We ordered afternoon tea which came with famous English tea in a little white teapot with cream and lumps of raw sugar. On the three-tiered carousel were little egg salad and cucumber sandwiches, multilayered slices of cream cakes, and a variety of shortbread cookies (famous lardy cakes optional). We spent a lovely couple of hours that afternoon cozied into the old bakery, eating the delectable selections, and warming our bodies and hearts with good English tea and company. Cheers to a wonderful little town in England!

What do you think? Is that someplace you would like to go? Let me know what is on your bucket list?

An English Trip I Will Never Forget

When I first went to the world famous “Pudding Club” in Mickleton, England, it was a little tour I arranged with colleagues at work. We were all teachers, and the idea of going to one of the quaintest parts of England, and taking part in a traditional feast of desserts was just the kind of unique and eccentric activity that attracted us.

It was an experience that was more than I could ever have expected. We arrived at Heathrow Airport one morning in late May, rented our cars, and headed up to the Cotswold villages. We had a full day of sightseeing planned before arriving at our destination, and as it turns out we needed every minute of that sunshiny, spring day. After a 1.5 hour drive from Heathrow, we arrived in Burford for lunch. At Huffkins cozy stone bakery/teahouse, we had the most extraordinary High Tea with three tiers of typical English fare including cucumber sandwiches, scones, strawberry jam, clotted cream, cream cakes, and traditional tea that just seems to taste different in England than it does anywhere else.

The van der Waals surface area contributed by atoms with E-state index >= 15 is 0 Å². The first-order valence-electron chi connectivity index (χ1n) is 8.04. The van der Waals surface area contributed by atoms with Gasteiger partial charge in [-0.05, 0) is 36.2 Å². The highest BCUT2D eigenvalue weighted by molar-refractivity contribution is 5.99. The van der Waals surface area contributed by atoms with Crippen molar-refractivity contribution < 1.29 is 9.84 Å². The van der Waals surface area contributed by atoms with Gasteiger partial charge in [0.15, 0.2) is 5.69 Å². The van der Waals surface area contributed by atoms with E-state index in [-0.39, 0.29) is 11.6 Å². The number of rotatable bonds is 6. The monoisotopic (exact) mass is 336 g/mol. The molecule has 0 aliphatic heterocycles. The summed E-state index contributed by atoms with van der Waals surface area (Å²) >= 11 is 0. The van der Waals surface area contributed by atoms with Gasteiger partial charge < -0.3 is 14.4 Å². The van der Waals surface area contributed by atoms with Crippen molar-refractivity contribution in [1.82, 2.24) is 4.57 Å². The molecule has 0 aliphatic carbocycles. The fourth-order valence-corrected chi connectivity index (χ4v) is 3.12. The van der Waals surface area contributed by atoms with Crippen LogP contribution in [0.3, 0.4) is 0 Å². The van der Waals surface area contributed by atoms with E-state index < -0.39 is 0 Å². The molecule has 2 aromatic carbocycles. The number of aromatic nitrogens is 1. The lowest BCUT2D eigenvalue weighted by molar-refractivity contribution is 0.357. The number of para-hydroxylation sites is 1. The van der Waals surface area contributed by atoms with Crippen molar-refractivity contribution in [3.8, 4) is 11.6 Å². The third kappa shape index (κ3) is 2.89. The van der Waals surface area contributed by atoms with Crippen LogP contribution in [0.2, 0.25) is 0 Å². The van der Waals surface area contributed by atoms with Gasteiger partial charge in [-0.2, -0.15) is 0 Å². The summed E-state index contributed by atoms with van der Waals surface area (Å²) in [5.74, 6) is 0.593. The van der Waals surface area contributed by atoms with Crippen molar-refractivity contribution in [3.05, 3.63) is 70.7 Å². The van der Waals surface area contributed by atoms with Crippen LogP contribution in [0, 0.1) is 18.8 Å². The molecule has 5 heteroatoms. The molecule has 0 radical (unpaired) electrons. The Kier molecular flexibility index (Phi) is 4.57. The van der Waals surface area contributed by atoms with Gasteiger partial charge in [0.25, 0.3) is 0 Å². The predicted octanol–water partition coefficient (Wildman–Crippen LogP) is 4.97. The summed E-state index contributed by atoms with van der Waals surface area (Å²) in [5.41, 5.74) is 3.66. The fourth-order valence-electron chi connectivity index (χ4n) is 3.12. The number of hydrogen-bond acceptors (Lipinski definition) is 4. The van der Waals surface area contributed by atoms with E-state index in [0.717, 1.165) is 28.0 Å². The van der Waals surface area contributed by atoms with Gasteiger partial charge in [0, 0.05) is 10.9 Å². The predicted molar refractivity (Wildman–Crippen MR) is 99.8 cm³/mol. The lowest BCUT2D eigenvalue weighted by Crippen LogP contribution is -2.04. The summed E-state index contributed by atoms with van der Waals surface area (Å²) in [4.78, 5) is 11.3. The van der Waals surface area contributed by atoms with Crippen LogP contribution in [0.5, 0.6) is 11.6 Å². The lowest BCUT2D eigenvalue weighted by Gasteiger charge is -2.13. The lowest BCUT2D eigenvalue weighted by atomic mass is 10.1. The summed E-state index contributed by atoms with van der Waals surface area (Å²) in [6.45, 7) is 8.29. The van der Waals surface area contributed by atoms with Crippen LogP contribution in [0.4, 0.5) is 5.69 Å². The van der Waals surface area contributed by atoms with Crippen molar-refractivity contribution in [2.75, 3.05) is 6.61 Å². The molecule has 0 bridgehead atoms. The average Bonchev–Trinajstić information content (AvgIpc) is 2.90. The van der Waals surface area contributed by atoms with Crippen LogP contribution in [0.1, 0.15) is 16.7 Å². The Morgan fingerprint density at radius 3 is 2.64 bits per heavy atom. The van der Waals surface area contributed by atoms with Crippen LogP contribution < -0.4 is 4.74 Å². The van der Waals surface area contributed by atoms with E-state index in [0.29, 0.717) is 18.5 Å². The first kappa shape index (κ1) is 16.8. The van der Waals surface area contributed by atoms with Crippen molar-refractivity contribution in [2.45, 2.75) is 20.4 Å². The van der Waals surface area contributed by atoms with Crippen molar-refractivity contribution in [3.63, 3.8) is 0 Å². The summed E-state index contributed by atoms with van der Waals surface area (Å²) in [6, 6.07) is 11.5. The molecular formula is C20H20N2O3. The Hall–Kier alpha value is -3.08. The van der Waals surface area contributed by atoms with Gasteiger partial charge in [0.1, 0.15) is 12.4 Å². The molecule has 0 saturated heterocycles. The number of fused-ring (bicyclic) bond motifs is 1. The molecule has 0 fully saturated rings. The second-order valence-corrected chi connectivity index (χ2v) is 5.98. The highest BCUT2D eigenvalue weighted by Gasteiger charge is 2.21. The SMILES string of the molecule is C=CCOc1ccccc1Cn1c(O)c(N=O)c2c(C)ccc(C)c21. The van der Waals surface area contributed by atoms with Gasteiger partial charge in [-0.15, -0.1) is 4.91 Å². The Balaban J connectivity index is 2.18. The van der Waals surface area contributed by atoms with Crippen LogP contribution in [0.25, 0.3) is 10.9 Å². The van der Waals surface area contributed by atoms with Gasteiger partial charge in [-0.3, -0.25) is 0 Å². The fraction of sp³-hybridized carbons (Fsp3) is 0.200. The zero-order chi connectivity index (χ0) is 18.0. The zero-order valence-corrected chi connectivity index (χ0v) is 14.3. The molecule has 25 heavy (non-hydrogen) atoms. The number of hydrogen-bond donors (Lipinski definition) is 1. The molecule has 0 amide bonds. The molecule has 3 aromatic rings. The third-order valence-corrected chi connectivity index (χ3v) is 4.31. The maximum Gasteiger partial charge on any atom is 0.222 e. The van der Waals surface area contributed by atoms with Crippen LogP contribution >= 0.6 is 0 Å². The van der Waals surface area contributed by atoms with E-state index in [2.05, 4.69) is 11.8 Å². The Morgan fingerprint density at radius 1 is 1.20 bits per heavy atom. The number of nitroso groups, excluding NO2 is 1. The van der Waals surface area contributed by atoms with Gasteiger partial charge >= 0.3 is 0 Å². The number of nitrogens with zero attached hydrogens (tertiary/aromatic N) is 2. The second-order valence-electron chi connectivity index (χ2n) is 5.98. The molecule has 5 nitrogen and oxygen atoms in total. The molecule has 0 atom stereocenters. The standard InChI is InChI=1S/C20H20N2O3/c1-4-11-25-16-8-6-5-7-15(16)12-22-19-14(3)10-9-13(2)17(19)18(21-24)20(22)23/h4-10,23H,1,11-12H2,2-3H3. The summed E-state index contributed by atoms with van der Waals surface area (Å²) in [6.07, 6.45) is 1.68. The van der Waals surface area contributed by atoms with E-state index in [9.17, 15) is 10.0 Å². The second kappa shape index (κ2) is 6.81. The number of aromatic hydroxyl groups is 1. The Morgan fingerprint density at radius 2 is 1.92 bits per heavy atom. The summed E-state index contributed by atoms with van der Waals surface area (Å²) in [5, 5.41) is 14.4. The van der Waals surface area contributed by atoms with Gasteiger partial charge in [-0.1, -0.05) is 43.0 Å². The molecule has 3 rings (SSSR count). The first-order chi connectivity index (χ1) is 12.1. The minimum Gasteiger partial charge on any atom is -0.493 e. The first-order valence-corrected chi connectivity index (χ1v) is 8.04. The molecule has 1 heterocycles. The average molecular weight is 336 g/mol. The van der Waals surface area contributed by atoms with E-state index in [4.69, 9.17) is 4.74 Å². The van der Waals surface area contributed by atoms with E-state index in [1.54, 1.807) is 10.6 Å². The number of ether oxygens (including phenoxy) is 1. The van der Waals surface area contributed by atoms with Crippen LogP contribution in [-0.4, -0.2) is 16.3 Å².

Our joyride took us through beautiful towns like Burton on the water, Stow on the Wold, Guiting Power, Broadway, and all the way to Mickleton, just ten miles from Shakespeare’s Stratford-upon-Avon. Three Ways House Hotel is tucked into the tiny village, and it has been the gathering place for the Pudding Club for more than 30 years, lately becoming famous for inviting non-club members to its charming traditional dinner and dessert feast.

But you have to do it right! That is what the English would say, and after one of the most charming days I have ever had, I absolutely agree. After a full English breakfast the next morning, we headed off for a hike in the Cotswold Hills. Hiking is called rambling in England, and we rambled through old paths, fields of rapeseed, and under trees with a profusion of bluebells growing underneath. We ate lunch at the Ebrington Arms, and continued on toward Hidcote Gardens. In the gorgeous afternoon, we walked from village to village only a half mile from each other, each one filled with beautiful stone cottages, some with thatched roofs, some covered in ivy, most with historical markers, and all with beautiful spring flowers bursting from window boxes and hedges.



When we returned to the little inn, we changed, took a little rest in the garden, and then gathered in the lounge for Elderberry spritzer where we met the MC for the evening. Just like we do at Woodstock Inn every month, the MC gave the rules for the evening, and we entered the dining room. We ate a traditional meal of roast and potatoes, and then were charmed by the parade of desserts, all lavishly described by the MC with hints of personification like “Now, be sure to clap for each one. They all have feelings, you know.” It was a ridiculously charming evening filled with playful scolding for not finishing a bowl of dessert “Think of Oliver and more please?!, for goodness sake,” and a judgement and rating of desserts at the end.

It was a capstone evening following a charming day, and the most memorable part of our little spring journey to England. When I bought Woodstock Inn in 2010 it was my desire to bring my love of international culture to the inn, and I desired to start a dessert club that would bring the same joy to others as it did to me. I’m happy to say that we have begun the dessert club tradition and hope to bring the same kind of love and charm to our guests as I felt tucked in that little village inn in Mickleton, England.

Some English Inspiration…May Dessert Club

Join our England inspired Dessert Club this month, May 21, 2016! Come join us for Bangers & Mash, Harry Potter’s Treakle Tart and more!